Ten months after a fire struck a southeast Calgary church, most of the repairs have been completed at the Calgary Vietnamese Alliance Church.
The fire on the evening of July 4, 2021, came just after in-person religious services were able to return after pandemic-related restrictions.
“We just came back from COVID. We were happy we could come here to have worship again,” pastor Thai Nguyen said.
Rebuilding from the fire cost the church $600,000, he said.
“Everything burned to char and looked very black. But now you can sit here,” the pastor said.
Security measures like cameras or fencing were not included in the rebuild.
But newly expanded funding from the province means Nguyen could help protect the church that has seen many break-ins.
On Wednesday, Minister of Justice and Solicitor General Tyler Shandro announced the province was expanding its Alberta Security Infrastructure Program, allowing organizations targeted by hate and bias-motivated crimes to be reimbursed for security expenses.
Professional security risk assessments from certified experts can be reimbursed for up to $10,000. Another $25,000 is available for installing mitigation and countermeasures from that assessment. Previously, only planned future expenses were available for provincial grants.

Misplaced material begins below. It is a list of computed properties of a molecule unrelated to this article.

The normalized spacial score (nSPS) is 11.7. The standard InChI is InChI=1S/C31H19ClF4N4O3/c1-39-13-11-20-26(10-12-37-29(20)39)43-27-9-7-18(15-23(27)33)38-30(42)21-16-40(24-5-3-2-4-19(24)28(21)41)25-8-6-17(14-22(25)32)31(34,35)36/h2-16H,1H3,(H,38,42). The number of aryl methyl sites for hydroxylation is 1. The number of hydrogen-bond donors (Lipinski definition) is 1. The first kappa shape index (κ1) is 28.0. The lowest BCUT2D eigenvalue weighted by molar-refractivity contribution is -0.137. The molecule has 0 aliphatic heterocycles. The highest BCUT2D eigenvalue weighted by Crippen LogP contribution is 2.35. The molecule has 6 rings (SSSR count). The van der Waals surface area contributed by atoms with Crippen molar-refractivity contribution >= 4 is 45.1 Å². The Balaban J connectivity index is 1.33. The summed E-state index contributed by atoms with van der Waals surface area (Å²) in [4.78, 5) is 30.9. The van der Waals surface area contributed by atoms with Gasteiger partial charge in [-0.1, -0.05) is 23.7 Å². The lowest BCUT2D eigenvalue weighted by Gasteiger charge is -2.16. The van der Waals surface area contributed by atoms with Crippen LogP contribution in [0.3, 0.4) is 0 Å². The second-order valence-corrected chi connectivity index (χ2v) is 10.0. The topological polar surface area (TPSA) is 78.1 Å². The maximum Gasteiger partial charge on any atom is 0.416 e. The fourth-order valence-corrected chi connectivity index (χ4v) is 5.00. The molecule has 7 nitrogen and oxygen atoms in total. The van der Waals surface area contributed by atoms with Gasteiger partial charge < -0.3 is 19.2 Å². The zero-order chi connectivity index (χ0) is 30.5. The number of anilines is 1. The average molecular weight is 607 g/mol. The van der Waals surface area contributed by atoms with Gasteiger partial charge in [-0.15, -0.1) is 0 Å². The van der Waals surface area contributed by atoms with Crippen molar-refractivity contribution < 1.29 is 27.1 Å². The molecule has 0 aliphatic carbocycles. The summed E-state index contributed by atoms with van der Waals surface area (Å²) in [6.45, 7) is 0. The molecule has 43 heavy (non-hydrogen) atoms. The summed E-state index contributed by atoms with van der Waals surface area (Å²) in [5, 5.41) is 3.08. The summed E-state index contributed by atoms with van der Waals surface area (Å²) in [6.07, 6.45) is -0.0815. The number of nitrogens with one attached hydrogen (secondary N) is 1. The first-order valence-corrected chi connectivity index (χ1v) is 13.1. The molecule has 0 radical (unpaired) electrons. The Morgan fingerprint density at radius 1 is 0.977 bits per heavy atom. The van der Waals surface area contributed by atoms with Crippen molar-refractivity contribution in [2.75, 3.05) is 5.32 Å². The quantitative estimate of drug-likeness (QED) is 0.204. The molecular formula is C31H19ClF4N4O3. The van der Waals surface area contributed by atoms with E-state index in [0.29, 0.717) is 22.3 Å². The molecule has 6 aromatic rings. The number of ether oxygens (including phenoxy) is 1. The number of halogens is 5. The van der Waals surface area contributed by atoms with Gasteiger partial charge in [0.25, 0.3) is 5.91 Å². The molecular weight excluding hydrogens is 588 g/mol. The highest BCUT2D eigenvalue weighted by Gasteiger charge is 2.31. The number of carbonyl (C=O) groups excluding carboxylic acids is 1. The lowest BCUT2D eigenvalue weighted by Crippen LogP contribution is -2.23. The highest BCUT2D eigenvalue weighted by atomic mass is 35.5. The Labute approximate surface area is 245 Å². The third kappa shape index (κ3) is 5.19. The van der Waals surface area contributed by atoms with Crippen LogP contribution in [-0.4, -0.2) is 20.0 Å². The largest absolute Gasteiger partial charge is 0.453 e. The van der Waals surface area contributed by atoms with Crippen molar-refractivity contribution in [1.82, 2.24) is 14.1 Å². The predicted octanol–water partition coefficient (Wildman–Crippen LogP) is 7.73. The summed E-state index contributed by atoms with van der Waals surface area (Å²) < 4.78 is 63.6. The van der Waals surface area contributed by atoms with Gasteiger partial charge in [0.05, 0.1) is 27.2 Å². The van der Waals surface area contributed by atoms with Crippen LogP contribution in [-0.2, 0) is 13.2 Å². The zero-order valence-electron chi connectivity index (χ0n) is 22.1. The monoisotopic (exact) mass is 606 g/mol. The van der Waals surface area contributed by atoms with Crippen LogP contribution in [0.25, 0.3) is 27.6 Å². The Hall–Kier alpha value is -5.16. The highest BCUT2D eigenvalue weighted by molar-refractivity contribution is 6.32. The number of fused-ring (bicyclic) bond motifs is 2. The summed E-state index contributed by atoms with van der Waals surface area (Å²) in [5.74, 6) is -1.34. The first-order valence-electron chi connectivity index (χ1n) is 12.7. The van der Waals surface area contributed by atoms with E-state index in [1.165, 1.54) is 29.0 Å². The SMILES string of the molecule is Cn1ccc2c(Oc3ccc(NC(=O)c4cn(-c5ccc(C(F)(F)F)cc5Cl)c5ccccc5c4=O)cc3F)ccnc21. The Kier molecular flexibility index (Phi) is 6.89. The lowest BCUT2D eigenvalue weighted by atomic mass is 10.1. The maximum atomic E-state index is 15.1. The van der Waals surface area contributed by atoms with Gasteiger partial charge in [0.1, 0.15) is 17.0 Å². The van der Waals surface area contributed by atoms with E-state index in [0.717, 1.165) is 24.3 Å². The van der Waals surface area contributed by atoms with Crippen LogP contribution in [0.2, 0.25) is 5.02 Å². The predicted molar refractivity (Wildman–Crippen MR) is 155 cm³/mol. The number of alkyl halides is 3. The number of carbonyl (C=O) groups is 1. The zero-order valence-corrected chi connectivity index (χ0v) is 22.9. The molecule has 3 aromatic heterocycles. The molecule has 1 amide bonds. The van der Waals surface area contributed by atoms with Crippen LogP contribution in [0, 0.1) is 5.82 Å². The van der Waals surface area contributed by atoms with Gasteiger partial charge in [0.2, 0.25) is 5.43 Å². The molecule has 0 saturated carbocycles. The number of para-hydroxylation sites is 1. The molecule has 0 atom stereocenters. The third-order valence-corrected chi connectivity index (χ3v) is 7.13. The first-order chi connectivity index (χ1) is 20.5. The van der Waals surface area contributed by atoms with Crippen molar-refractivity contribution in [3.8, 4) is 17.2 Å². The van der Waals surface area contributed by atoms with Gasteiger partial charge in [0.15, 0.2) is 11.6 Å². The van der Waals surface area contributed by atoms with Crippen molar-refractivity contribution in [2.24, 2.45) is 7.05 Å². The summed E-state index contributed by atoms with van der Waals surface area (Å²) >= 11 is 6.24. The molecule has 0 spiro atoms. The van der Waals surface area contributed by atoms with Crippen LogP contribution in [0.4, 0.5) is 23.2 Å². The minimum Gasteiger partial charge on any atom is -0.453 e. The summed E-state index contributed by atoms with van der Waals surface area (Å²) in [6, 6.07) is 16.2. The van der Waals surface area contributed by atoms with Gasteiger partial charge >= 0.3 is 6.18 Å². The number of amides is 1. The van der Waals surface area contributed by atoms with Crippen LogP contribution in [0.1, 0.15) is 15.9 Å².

The provincial government has also removed application deadlines and expanded the program to $5 million from $2 million.
“These changes will make it possible to help more organizations and more people than ever before,” Shandro said. “Unfortunately, we’re still seeing more and more requests for grants coming through because of a deplorable increase of hate crimes.”
Shandro recounted the latest targets — two Edmonton mosques being sent threatening packages during the Muslim holy month of Ramadan.
“This is unacceptable and it has no place in our province. We must take action against bigotry and racial violence,” he said.
In addition to religious organizations and places of worship having access to these funds, private educational institutions and other facilities serving vulnerable groups can also receive the grants.
Shandro said feedback from the first group of applicants when the program was first announced in June 2021 led his ministry to provide better assistance for organizations to complete and submit their applications.
He added the applications would be processed as soon as possible.
The Vietnamese Alliance church used to have security cameras, and the footage from that previous system helped Nguyen track threats and glean potential motives.
“Some guy sat over (there) for an hour before he used a rock to break the window and then he just ran away,” the pastor said.
And a fence would help deter any bad actors.
“It’s too easy to come here and break-in,” Nguyen said. “If we had a good fence, it would be better.”
To date, $1.2 million has been provided to 110 organizations provincewide.
–with files from Jill Croteau, Global News
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